The opinion of the court was delivered by: DICKINSON
On Motion for Reargument.
Leave was given to reargue the merits of the cause on the argument is support of this motion.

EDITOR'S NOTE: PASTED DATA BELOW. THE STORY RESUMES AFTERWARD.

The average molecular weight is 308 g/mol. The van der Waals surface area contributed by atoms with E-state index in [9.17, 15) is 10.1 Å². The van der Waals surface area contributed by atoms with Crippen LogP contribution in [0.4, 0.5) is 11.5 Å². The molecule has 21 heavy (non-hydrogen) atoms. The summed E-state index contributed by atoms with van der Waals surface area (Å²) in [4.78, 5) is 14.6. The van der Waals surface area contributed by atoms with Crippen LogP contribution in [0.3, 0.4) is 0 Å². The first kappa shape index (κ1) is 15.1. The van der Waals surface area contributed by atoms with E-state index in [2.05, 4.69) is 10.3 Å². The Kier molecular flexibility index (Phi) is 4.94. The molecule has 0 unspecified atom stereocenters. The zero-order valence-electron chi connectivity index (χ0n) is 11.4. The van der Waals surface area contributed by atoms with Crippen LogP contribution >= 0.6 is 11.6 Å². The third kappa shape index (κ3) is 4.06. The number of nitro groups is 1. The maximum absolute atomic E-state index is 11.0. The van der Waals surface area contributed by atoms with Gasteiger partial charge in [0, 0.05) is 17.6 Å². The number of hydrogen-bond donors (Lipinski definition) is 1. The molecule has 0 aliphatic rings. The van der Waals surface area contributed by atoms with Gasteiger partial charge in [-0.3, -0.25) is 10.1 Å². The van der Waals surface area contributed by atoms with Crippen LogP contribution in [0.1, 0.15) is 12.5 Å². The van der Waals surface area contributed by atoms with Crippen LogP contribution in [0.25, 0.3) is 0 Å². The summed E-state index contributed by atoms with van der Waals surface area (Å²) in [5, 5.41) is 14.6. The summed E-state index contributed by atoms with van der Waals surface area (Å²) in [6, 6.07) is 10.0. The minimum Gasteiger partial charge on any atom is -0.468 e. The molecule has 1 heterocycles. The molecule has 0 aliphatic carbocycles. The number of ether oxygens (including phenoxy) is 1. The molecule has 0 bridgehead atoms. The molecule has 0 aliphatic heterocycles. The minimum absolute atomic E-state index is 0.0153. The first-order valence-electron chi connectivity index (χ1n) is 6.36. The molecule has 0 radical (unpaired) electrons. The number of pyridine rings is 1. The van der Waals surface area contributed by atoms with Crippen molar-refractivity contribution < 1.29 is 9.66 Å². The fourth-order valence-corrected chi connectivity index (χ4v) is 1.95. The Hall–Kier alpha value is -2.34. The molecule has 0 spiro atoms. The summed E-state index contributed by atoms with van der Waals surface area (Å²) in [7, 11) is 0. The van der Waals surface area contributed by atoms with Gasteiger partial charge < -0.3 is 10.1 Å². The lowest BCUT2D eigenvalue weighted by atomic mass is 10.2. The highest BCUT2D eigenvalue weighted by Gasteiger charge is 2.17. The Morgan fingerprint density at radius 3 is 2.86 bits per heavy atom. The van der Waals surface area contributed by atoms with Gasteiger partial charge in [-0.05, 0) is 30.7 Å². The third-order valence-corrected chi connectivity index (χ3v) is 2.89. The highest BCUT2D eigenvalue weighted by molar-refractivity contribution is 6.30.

It is urged upon us that the opinion filed does grave injustice to Stemmler & Co. in that it finds them guilty of bad faith and a purpose to defraud when in truth "they rather than bilking others have themselves been bilked." This is a misunderstanding of our opinion which we hasten to correct. We had no thought of charging them with any intention to defraud others. In fact, we expressly disclaimed any finding upon this feature of the case because we thought if foreign to a ruling upon the real question of whether these mortgages were "preferred mortgages" under the Ship Mortgage Act (46 USCA § 911 et seq.). We characterized Stemmler & Co. as investment bankers of the highest standing who, in doing what they did, had acted in accordance with the standard of bankers, all of whom have a banker's notion of their rights and of the consideration which they owe to others. We did characterize them as bankers, but did so without thought of imputing to them any inquirity by so doing. We do not suppose they resent this. Not that it is of any importance, but merely as evidence that we intended no reflection upon them, we add that for many years, beginning more than half a century ago, we sat at a bankers' board and represented banks as counsel. As a consequence we are sympathetic with them, and add that if there is any class of men who should command the sympathy of all right-minded persons, it is those who have had banking managerial responsibilities during the last six or seven hectic years. No man should be criticized for observing the standards of his own day and generation, and there is nothing more unjust than to judge a man of one generation by the standards of another. We had no more thought of charging the Stemmler Company with an intention to "bilk" others than with an intention to "bilk" themselves. Counsel has said that they have been "bilked," which we do not doubt. It is just as true if they are given a "preferred" status others will be "bilked." This is not because Stemmler & Co. intended or planned either result but both are the consequences of what they did. It is said that injustice is done them by the finding that they were the promoters of the business scheme which is resulting in this loss to all. We expressly found that they were not the originators of it, but as they succeeded to the rights of the others we would treat them as such from the beginning. This was merely for brevity of statement.